Filed under Barack Obama, Congress, Democrats, humor, John Boehner, movies, parody, politics, Republicans, snark, Wordpress Political Blogs

41 responses to “Behind Enemy Lines

  1. maryyooch

    Wasn’t Obama great!
    It’s so nice to have a nice, thoughtful, intelligent man in office. He had everything ready, not one bullshit talking point got away unscathed.
    I absolutely loved it.

    Now the rethugs are trying to do major damage control. They thought because Obama is such a decent guy that they’d get away with their condescending and lecturing remarks. When Marsha Blackburn was talking, I could have reached through the tee vee screen and smacked the hell out of her.

    Now, Obama should quit with the bi-partisan shit. He’s done more than anyone else would even try to do. They’ve had more than enough chances. It’s time to pass HCR and cap and trade.
    Screw the rethugs!

    • can you just imagine chimpy winging it in a room filled with dems? that would have been hilarious! he could barely make it through the few press conferences he had.

      the rethugs made a huge mistake when they allowed cameras. they looked like chumps.

  2. dansk47

    Classic! Love it! Bravo, bravo!

  3. Hey nonnie,
    Have I told you how much I enjoy seeing the original covers? because they show the distance your creativity has to travel; and it’s always marvelous.

    And something else I value too, but never thank you for: the consistently excellent text that you search out. I can’t even remember what we did when we didn’t have the crazy raisins. Thanks!

    • awww, terry, you’re so sweet. i always wonder how often people actually look at the original covers. i always hope people will so they can pick out my little jokes. this one was fairly easy, except for the title. that took me longer than anything, as is often the case. there’s probably a much easier way to do it that i’m not aware of. i like trying to get as close to the original lettering as possible.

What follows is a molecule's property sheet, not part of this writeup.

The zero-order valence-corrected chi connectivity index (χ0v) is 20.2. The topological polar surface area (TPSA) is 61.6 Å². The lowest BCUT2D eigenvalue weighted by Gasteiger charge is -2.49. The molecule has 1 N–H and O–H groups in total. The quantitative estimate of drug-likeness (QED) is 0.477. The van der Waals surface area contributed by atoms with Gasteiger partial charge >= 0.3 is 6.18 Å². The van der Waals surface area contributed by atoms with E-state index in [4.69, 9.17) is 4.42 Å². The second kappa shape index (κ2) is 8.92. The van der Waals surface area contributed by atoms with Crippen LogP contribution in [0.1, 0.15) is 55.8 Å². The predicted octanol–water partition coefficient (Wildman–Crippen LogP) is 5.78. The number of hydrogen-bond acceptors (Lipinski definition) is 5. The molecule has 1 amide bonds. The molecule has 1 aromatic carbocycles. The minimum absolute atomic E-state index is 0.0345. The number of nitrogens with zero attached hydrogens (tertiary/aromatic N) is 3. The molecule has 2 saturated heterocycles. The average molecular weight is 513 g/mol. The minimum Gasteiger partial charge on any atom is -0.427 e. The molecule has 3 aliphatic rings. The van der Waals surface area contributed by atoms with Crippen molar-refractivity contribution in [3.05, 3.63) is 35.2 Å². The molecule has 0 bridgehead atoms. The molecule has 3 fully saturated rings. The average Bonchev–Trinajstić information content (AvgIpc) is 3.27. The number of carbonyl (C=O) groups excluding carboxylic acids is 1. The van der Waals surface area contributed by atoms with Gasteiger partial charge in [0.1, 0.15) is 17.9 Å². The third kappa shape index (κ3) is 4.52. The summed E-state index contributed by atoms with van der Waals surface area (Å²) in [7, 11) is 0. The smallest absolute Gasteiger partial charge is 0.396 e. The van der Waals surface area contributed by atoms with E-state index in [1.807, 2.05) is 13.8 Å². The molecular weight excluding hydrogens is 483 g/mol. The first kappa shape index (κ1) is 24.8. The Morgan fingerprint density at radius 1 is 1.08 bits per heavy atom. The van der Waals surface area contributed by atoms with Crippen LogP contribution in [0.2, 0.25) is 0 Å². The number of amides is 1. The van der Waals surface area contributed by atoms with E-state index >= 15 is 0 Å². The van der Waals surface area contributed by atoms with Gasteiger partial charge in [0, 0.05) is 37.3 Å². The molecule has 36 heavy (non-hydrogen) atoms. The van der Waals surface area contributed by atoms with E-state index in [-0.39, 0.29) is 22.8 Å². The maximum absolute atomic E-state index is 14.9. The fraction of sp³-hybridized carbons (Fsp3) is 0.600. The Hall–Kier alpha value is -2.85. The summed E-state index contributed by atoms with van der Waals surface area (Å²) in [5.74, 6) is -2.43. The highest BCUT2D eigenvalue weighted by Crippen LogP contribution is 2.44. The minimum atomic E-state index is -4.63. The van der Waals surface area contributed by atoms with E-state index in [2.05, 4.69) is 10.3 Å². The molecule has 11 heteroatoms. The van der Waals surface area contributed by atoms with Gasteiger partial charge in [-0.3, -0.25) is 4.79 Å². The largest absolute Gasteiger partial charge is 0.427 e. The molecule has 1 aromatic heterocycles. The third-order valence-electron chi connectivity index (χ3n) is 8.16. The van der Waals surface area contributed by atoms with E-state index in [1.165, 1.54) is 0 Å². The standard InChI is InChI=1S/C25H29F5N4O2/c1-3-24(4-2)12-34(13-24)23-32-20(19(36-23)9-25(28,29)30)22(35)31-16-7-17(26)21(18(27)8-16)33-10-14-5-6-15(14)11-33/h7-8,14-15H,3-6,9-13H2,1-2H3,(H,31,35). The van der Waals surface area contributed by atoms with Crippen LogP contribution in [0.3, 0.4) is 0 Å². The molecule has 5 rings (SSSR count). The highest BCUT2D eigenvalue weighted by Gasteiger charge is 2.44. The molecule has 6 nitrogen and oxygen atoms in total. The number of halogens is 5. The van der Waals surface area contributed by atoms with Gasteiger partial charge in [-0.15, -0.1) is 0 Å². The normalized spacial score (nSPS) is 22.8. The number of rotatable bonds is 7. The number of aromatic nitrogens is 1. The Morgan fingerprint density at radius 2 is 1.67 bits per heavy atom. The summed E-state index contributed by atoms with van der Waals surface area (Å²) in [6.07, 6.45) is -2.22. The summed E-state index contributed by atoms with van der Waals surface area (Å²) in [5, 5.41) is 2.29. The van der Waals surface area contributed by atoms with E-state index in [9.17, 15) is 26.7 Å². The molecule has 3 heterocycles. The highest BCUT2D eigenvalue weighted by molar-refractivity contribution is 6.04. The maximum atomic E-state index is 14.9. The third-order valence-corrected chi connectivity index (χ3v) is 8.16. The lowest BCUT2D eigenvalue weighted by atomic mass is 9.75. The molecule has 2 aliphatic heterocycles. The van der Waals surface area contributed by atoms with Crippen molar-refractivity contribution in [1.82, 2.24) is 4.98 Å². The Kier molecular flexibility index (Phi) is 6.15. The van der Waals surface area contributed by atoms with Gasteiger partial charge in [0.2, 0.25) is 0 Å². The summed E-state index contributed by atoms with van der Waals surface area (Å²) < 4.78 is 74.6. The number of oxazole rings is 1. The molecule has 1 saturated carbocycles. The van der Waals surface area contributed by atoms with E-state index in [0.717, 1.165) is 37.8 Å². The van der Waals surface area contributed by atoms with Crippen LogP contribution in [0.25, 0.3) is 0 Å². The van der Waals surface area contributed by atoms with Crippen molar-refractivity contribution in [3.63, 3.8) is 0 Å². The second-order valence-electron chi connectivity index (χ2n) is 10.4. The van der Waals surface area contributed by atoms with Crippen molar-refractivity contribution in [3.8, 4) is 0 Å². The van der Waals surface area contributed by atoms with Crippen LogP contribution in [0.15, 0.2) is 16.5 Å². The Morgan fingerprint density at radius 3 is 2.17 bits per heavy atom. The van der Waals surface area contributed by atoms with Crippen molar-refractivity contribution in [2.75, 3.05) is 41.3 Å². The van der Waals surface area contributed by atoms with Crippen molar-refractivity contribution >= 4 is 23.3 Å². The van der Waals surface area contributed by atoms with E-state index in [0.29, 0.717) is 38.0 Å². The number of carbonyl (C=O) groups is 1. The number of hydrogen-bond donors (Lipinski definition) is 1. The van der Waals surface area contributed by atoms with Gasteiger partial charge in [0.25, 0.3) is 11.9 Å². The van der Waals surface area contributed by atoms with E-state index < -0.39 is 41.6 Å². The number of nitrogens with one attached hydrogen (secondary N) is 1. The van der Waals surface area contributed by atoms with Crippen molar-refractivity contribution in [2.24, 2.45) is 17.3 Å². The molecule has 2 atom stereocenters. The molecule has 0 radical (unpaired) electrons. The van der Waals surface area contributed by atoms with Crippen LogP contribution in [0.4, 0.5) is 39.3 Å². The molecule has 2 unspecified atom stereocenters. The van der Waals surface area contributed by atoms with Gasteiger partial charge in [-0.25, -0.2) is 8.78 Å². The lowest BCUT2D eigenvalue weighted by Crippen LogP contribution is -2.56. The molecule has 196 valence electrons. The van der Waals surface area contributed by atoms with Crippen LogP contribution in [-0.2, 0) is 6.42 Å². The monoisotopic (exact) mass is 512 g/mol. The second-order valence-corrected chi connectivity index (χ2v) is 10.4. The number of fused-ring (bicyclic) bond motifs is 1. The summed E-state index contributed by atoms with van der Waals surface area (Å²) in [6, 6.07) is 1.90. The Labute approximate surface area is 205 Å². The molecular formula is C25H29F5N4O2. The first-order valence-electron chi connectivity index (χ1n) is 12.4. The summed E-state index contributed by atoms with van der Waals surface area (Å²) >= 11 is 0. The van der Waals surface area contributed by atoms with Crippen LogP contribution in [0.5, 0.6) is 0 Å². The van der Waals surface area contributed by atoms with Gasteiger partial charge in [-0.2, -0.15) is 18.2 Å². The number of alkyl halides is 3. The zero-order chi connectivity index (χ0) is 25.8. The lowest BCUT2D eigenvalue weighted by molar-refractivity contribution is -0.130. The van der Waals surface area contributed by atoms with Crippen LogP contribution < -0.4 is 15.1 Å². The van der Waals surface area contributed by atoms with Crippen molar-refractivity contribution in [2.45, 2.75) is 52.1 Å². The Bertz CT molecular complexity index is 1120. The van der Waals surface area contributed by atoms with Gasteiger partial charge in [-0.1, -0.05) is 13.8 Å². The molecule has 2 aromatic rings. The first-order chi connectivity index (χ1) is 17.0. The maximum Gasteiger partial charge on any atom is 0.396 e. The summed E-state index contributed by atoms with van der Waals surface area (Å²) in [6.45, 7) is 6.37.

i always try to find text that covers the important parts of the story, but i have to admit that sometimes i go for the articles that contain all the characters i want to put in the posters. ๐Ÿ˜ณ

  4. kaylaspop

    Mr O. kicked the crap out of those thugs. Ahh, how satisfying.

    • hi kaylaspop! welcome back! it really was a thing of beauty, wasn’t it? the fact that the rethugs allowed the cameras to be there was icing on the cake. if it hadn’t been aired, the rethugs would have spun it so that it sounded like they beat obama to a pulp with their awesome rhetoric. they can spin as much as they want, but they can’t even find a few seconds of film that shows them in a good light. ๐Ÿ˜†

  5. Barack Obama in the Bruce Campbell role. Bruce’s motto is “if chins could kill.” The Presidents motto is “if brains could kill.”

  6. “If you say we can offer coverage for all Americans, and it won’t cost a penny, that’s just not true. You can’t structure a bill where suddenly 30 million people have coverage, and it costs nothing… That’s great politics, but it’s just not true.” –Obama

    THAT was the highlight of the whole Q&A period. I watched the whole thing because it was hysterical. I wish I could have seen the looks on the faces of the Republicans when Obama refuted everything they were saying. I’m sure they were thinking something along the lines of “oh shit, he’s on to us” and “huh? I don’t get all this edumucated stuff.”

    The Republicans are such bleeding liars. In fact, the first Republican who spoke, the one who was standing on stage, he couldn’t even look Obama in the eye while talking to him. He occasionally glanced over at Obama but primarily kept his gaze fixed on the audience. I’d say it was a guilty conscience, but I don’t believe any of them have a conscience in the first place.

    • my favorite part was when obama said he was having a good time! i thought that was hilarious. they weren’t laying a glove on him. the onstage asswipe was mike pence. he makes me want to puke whenever i see him. there’s something really slimy about him.

  7. It was something to see. A leader who can use his intelligence instead of family connections. An adult in the room full of toddlers learning their first word. All parents know what that word is.

    • well, in ordinary circumstances, a baby’s first word is usually mama or dada. in this case, though, i think their first word should have been uncle. ๐Ÿ˜‰

  8. JaxDem

    whOOt hOOt – It was indeed a Smackdown nonnie.

    Note to Boehner: That decidedly uncomfortable feeling you had was your little “GOP Better Solutions” being shoved up your arse – from whence you and the other gopauthors pulled it out of in the first place.

    Don’t it feel good to be able to go “nonny nonny boo boo” again? :mrgreen: